- Managing a team of social media coordinator
- Gathering analytics (social captures, pageviews, campaign highlights)
- Creating monthly reports on all running campaigns
- Seeking out strategic partnership opportunities with social media platforms to deliver business goals
- Strong written and oral communication skills
- Providing clear directions
- Ability to delegate
- Decision-making abilities
- Managing multiple projects under strict deadlines
- Ability to work in a fast-paced environment
Pro tip: Don’t forget to include any well-known social media tools that you’ve used to organize and implement your work as a social media manager! Needless to say, you should give preference to highlighting those mentioned in a job ad. But to really impress, include some additional ones that are bound to catch the recruiter’s eye. Check out this list of 50 social media tools to get your brain ticking.
How do you list your education?
Umming and ahhing about whether to include details about your educational background in your resume? The short answer is that it’s always a good idea to do so. Recruiters expect to see certain sections in your resume, and an “Education” section is definitely one of them.
It’s ideal if you graduated from a relevant college degree such as marketing, media management, or business. But even if your degree isn’t directly relevant, it’s still worth adding it to your resume. Do the same if your high school diploma is your highest educational attainment.
The reason it’s important to list your education is because it sheds a light on some of the knowledge and skills you bring to the table. Plus, given that this section takes up such little space but provides high value, it can only enhance rather than hinder your application.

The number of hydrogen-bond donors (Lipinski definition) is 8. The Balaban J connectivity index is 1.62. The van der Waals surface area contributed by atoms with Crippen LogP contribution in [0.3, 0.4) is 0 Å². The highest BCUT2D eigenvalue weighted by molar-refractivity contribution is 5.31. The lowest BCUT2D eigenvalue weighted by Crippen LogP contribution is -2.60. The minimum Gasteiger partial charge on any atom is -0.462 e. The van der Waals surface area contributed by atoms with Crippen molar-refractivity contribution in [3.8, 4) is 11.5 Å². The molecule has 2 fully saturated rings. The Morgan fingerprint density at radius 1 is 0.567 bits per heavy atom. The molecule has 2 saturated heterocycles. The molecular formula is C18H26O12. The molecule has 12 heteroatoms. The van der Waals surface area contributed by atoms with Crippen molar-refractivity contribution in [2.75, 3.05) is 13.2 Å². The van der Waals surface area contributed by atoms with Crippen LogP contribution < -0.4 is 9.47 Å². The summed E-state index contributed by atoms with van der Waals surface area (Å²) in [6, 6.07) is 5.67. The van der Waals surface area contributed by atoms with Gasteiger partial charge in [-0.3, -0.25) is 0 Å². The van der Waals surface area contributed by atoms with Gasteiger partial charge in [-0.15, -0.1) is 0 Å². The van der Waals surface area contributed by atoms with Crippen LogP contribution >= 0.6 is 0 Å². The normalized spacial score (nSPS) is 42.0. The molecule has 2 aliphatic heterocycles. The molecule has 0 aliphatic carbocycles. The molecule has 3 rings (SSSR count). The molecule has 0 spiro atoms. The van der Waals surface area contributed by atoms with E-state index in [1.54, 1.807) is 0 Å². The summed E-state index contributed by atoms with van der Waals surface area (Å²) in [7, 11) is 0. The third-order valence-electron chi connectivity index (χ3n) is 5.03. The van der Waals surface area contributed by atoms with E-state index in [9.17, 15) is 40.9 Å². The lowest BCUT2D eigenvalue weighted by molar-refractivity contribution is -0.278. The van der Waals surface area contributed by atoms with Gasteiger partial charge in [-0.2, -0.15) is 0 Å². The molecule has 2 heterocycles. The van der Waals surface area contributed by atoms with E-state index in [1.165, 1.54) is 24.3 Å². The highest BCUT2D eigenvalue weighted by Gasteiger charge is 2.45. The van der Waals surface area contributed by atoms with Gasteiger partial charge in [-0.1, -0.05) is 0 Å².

To list your education, provide the following information about each relevant degree or diploma:
- The name of the degree or diploma
- The name of your specialization (if relevant)
- The name of the college or institution you obtained it from
- The state the college or institution is located in
- The years you studied it
- B.S.B.A. in Marketing (Comprehensive Marketing Specialization), University of West Florida, 2016 - 2020
How to list any additional details, like training and certifications?
Including additional details in your resume, like your training and certifications, can really push you ahead of the pack. As any recruiter will tell you, a well-trained social media manager is far more likely to be a fantastic hire than one with little or no training. So if a recruiter spots that you have undertaken a number of relevant and eye-catching training sessions and certifications, you’re sure to be considered a top candidate for the job.